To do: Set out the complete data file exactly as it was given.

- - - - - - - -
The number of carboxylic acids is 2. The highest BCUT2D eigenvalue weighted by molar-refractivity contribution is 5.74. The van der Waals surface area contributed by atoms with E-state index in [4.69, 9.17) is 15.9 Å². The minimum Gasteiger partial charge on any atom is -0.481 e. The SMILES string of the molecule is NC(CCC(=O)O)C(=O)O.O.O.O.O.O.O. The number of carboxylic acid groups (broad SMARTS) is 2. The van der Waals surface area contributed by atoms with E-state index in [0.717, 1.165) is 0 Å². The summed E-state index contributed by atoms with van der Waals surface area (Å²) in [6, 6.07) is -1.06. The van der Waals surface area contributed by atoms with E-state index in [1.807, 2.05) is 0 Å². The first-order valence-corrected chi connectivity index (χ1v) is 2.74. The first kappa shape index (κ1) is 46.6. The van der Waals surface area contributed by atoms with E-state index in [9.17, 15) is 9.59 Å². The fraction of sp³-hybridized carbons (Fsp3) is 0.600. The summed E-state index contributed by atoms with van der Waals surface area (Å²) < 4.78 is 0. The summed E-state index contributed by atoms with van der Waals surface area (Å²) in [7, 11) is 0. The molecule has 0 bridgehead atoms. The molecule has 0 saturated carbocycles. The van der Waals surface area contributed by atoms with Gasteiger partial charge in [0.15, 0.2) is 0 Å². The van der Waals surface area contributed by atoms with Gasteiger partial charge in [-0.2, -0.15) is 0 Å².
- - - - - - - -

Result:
The number of carboxylic acids is 2. The highest BCUT2D eigenvalue weighted by molar-refractivity contribution is 5.74. The van der Waals surface area contributed by atoms with E-state index in [4.69, 9.17) is 15.9 Å². The minimum Gasteiger partial charge on any atom is -0.481 e. The SMILES string of the molecule is NC(CCC(=O)O)C(=O)O.O.O.O.O.O.O. The number of carboxylic acid groups (broad SMARTS) is 2. The van der Waals surface area contributed by atoms with E-state index in [0.717, 1.165) is 0 Å². The summed E-state index contributed by atoms with van der Waals surface area (Å²) in [6, 6.07) is -1.06. The van der Waals surface area contributed by atoms with E-state index in [1.807, 2.05) is 0 Å². The first-order valence-corrected chi connectivity index (χ1v) is 2.74. The first kappa shape index (κ1) is 46.6. The van der Waals surface area contributed by atoms with E-state index in [9.17, 15) is 9.59 Å². The fraction of sp³-hybridized carbons (Fsp3) is 0.600. The summed E-state index contributed by atoms with van der Waals surface area (Å²) < 4.78 is 0. The summed E-state index contributed by atoms with van der Waals surface area (Å²) in [7, 11) is 0. The molecule has 0 bridgehead atoms. The molecule has 0 saturated carbocycles. The van der Waals surface area contributed by atoms with Gasteiger partial charge in [0.15, 0.2) is 0 Å². The van der Waals surface area contributed by atoms with Gasteiger partial charge in [-0.2, -0.15) is 0 Å².